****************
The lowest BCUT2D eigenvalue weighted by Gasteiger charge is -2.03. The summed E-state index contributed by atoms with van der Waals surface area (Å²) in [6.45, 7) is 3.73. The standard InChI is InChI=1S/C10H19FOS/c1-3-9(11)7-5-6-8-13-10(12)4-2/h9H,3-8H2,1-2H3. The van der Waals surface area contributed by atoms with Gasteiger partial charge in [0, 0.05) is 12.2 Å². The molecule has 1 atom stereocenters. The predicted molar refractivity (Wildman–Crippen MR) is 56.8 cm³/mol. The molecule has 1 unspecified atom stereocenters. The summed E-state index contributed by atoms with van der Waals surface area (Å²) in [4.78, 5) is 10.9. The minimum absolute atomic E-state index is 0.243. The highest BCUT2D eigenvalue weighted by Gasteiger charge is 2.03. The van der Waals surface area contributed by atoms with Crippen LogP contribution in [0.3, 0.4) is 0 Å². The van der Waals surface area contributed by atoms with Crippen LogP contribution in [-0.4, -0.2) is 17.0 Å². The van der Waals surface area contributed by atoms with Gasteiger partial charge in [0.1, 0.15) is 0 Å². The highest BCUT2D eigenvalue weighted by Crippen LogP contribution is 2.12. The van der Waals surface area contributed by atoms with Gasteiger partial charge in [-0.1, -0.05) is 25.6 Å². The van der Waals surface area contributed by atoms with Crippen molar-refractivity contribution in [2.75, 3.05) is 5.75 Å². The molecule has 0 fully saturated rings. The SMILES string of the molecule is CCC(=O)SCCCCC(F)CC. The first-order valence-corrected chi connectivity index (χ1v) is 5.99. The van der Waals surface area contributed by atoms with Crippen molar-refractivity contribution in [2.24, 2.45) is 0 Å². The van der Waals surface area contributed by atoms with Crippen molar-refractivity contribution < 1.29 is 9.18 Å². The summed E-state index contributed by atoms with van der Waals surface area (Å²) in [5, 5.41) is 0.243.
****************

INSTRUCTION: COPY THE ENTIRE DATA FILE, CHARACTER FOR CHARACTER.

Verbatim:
The lowest BCUT2D eigenvalue weighted by Gasteiger charge is -2.03. The summed E-state index contributed by atoms with van der Waals surface area (Å²) in [6.45, 7) is 3.73. The standard InChI is InChI=1S/C10H19FOS/c1-3-9(11)7-5-6-8-13-10(12)4-2/h9H,3-8H2,1-2H3. The van der Waals surface area contributed by atoms with Gasteiger partial charge in [0, 0.05) is 12.2 Å². The molecule has 1 atom stereocenters. The predicted molar refractivity (Wildman–Crippen MR) is 56.8 cm³/mol. The molecule has 1 unspecified atom stereocenters. The summed E-state index contributed by atoms with van der Waals surface area (Å²) in [4.78, 5) is 10.9. The minimum absolute atomic E-state index is 0.243. The highest BCUT2D eigenvalue weighted by Gasteiger charge is 2.03. The van der Waals surface area contributed by atoms with Crippen LogP contribution in [0.3, 0.4) is 0 Å². The van der Waals surface area contributed by atoms with Crippen LogP contribution in [-0.4, -0.2) is 17.0 Å². The van der Waals surface area contributed by atoms with Gasteiger partial charge in [0.1, 0.15) is 0 Å². The highest BCUT2D eigenvalue weighted by Crippen LogP contribution is 2.12. The van der Waals surface area contributed by atoms with Gasteiger partial charge in [-0.1, -0.05) is 25.6 Å². The van der Waals surface area contributed by atoms with Crippen molar-refractivity contribution in [2.75, 3.05) is 5.75 Å². The molecule has 0 fully saturated rings. The SMILES string of the molecule is CCC(=O)SCCCCC(F)CC. The first-order valence-corrected chi connectivity index (χ1v) is 5.99. The van der Waals surface area contributed by atoms with Crippen molar-refractivity contribution in [2.24, 2.45) is 0 Å². The van der Waals surface area contributed by atoms with Crippen molar-refractivity contribution < 1.29 is 9.18 Å². The summed E-state index contributed by atoms with van der Waals surface area (Å²) in [5, 5.41) is 0.243.